Weisberg, Peter J.; Swanson, Frederick J. 2001. Fire dating from tree rings in western Cascades Douglas-fir forests: an error analysis. Northwest Science. 75(2): 145-156.
Cross dating, the matching of tree-ring patterns to determine absolute dates or tree-ring series, is a valuable technique for dating wildfires. However, most recent fire history studies conducted in Pacific Northwest Douglas-fir forests have not employed cross dating. The error associated with non-cross-dated, field-counted, fire history data was assessed at four sites in Douglas-fir forests of the western Cascades, Oregon. Fire scar and tree origin years were dated in the field by counting tree rings on minimally prepared stump surfaces. Wood samples from these same stumps were then prepared in the laboratory, where tree rings were recounted and cross dated. Fire histories from field-counted, laboratory-counted. and cross-dated efforts were compared.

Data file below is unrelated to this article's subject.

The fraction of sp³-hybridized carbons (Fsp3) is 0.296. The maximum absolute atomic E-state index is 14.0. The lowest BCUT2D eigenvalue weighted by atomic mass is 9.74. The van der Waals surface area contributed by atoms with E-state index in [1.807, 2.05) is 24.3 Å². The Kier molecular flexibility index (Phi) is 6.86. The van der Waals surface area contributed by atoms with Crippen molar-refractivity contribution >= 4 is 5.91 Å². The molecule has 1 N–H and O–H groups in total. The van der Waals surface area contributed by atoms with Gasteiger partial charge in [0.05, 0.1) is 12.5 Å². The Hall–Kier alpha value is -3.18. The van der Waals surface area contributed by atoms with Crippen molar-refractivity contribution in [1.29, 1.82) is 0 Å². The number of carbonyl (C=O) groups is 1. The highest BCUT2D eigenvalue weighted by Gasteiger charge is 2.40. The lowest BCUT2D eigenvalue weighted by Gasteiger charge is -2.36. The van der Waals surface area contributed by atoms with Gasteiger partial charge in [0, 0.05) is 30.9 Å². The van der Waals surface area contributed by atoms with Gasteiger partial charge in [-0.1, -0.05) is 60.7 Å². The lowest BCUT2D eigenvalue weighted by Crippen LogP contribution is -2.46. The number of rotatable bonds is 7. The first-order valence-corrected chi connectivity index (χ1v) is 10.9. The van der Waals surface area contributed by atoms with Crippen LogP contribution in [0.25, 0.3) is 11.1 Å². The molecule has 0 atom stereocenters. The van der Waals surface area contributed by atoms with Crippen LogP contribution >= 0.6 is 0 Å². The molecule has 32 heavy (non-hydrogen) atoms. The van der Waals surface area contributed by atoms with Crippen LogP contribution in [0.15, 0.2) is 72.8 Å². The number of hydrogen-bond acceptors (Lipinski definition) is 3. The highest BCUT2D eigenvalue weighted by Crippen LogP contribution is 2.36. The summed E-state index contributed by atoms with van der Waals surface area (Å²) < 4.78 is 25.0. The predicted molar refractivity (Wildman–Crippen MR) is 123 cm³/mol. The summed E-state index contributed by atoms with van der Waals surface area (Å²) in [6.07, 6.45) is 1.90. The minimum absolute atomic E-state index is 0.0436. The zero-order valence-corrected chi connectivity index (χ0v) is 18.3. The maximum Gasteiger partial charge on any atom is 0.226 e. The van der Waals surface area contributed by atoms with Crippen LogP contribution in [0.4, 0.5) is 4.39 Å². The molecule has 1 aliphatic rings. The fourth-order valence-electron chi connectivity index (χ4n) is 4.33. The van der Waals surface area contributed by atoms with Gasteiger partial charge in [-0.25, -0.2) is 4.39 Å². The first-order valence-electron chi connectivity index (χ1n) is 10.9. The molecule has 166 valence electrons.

Cross dating required 22 times the effort of the field-counted fire history reconstruction, and 87% of fire-scarred samples could be cross dated. The field-counted data generally underestimated ages of fire scar and tree origin years, and fires reconstructed from field-counted data were estimated as having occurred from 1 to 16 years more recently than they actually did. Field counted scar years were within 10 years of their true values for about 75%, and within 20 years for about 87% of observed cases.Errors in fire frequency estimates were small unless an incorrect number of fires was reconstructed. Also, the error associated with careful laboratory counts on well-prepared surfaces was minimal (mean error of 1.5 years) even when cross dating was not conducted. We recommend that future fire history studies in the Pacific Northwest employ cross dating.